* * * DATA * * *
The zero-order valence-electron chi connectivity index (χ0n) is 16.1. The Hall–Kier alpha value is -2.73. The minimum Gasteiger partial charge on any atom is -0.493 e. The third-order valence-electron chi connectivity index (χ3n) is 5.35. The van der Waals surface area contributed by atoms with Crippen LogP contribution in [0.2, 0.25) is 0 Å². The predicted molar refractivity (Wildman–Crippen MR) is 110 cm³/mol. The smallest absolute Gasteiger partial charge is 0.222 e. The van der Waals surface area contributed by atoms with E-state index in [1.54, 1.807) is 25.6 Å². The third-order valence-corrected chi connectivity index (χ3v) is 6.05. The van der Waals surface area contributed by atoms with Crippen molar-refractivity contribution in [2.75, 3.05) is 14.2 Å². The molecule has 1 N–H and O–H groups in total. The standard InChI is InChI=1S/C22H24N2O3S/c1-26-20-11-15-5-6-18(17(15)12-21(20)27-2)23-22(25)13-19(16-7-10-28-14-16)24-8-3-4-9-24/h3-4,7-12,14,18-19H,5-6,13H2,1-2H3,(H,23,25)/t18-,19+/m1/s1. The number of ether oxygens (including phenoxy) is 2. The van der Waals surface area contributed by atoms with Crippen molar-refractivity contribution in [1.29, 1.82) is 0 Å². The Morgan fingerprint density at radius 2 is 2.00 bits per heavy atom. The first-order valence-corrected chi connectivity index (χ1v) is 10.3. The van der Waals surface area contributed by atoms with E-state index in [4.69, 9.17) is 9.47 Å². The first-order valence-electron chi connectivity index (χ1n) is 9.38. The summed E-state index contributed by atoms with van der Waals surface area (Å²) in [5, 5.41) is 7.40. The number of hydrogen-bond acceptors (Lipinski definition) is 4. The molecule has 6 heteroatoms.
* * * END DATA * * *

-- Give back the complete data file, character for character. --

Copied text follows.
The zero-order valence-electron chi connectivity index (χ0n) is 16.1. The Hall–Kier alpha value is -2.73. The minimum Gasteiger partial charge on any atom is -0.493 e. The third-order valence-electron chi connectivity index (χ3n) is 5.35. The van der Waals surface area contributed by atoms with Crippen LogP contribution in [0.2, 0.25) is 0 Å². The predicted molar refractivity (Wildman–Crippen MR) is 110 cm³/mol. The smallest absolute Gasteiger partial charge is 0.222 e. The van der Waals surface area contributed by atoms with E-state index in [1.54, 1.807) is 25.6 Å². The third-order valence-corrected chi connectivity index (χ3v) is 6.05. The van der Waals surface area contributed by atoms with Crippen molar-refractivity contribution in [2.75, 3.05) is 14.2 Å². The molecule has 1 N–H and O–H groups in total. The standard InChI is InChI=1S/C22H24N2O3S/c1-26-20-11-15-5-6-18(17(15)12-21(20)27-2)23-22(25)13-19(16-7-10-28-14-16)24-8-3-4-9-24/h3-4,7-12,14,18-19H,5-6,13H2,1-2H3,(H,23,25)/t18-,19+/m1/s1. The number of ether oxygens (including phenoxy) is 2. The van der Waals surface area contributed by atoms with Crippen molar-refractivity contribution in [1.29, 1.82) is 0 Å². The Morgan fingerprint density at radius 2 is 2.00 bits per heavy atom. The first-order valence-corrected chi connectivity index (χ1v) is 10.3. The van der Waals surface area contributed by atoms with E-state index in [4.69, 9.17) is 9.47 Å². The first-order valence-electron chi connectivity index (χ1n) is 9.38. The summed E-state index contributed by atoms with van der Waals surface area (Å²) in [5, 5.41) is 7.40. The number of hydrogen-bond acceptors (Lipinski definition) is 4. The molecule has 6 heteroatoms.